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Clinical findings:

  • age of onset between 6 months and 4 years(usually at 18 months)

  • occasionally then one eye divergens patient close this eye in bright light

  • sometimes diplopia occurs

  • once suppression has been triggered by the eye drifting out

  • patients have a larger binocular peripheral visual field than normal people

  • typical cases have stereoacuity at near, this is where most patients control their deviation


  • assessment of vision, fusion and stereopsis

  • Hirschberg test at near and distance (Fig7,8)

  • cover-uncover test at near and distance

  • Maddox test

  • high AC/A can be diagnosed by the patch test

Differential diagnosis:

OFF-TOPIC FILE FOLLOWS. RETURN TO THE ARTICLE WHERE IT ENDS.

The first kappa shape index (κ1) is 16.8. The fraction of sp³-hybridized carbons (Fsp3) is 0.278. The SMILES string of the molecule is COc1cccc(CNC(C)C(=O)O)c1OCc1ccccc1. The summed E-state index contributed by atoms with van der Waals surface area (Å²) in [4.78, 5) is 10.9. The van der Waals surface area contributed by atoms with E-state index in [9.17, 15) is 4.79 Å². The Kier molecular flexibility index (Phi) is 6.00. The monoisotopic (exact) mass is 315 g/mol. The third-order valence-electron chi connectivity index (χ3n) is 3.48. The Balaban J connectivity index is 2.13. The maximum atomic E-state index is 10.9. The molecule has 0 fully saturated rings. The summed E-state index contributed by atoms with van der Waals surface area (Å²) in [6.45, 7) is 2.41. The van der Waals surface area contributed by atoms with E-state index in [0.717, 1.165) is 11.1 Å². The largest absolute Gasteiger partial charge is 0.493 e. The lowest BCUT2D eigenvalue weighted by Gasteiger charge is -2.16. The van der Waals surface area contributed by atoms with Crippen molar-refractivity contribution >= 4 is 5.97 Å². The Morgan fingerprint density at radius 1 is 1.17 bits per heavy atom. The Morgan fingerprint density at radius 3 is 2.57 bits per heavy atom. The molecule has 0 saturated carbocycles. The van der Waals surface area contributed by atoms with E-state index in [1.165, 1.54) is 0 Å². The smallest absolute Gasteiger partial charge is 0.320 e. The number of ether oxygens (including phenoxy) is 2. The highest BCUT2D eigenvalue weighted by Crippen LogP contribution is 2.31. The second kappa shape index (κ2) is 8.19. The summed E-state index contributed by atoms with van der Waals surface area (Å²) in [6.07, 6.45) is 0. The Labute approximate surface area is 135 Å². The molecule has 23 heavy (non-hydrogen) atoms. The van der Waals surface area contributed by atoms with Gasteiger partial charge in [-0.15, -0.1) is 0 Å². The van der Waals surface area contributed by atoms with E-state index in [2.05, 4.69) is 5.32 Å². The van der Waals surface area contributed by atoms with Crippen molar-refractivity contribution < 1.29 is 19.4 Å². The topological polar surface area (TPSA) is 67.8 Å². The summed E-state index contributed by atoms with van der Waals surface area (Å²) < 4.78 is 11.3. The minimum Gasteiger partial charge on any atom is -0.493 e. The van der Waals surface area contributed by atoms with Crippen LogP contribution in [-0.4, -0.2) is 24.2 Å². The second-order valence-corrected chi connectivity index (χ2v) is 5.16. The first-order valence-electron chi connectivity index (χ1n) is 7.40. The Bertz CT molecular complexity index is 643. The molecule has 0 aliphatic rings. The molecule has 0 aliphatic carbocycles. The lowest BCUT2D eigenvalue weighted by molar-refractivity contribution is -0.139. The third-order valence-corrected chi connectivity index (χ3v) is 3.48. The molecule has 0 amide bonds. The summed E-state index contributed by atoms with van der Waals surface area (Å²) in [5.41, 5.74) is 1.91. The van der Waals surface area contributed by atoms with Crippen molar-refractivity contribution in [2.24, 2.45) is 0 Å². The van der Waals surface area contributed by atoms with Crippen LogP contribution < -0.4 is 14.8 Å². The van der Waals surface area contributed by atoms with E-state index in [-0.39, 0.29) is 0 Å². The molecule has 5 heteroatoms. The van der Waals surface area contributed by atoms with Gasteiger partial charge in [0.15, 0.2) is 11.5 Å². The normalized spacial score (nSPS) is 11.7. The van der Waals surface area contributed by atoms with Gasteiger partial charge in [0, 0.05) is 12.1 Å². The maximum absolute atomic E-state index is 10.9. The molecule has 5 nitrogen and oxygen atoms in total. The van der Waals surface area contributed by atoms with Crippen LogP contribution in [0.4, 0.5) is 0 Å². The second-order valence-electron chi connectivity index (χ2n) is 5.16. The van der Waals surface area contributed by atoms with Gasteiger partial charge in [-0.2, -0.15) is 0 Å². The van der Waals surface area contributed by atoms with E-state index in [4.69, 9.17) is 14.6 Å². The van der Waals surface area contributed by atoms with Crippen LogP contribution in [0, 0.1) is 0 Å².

• exophoria

  • congenital exotropia

  • convergens insufficiency

  • convergens paralysis

  • deprivation (sensory) exotropia

  • consecutive exotropia



  • cosmetic success is often defined as a deviation less than 15PD

  • functional success is than a deviation less than 10PD with peripheral fusion

  • some patients may miss the panoramic visual field inherent in intermittent exotropia
Convergence insufficiency

Convergence weakness is a type of exotropia in which the deviation is only or greater at near than at distance.Fig.9.10.

Fig.9 Convergens insufficiency. Small exotropia in the distance.

Fig.10 Convergens insufficiency when child looking at near point the exotropia appears.

Clinical findings:
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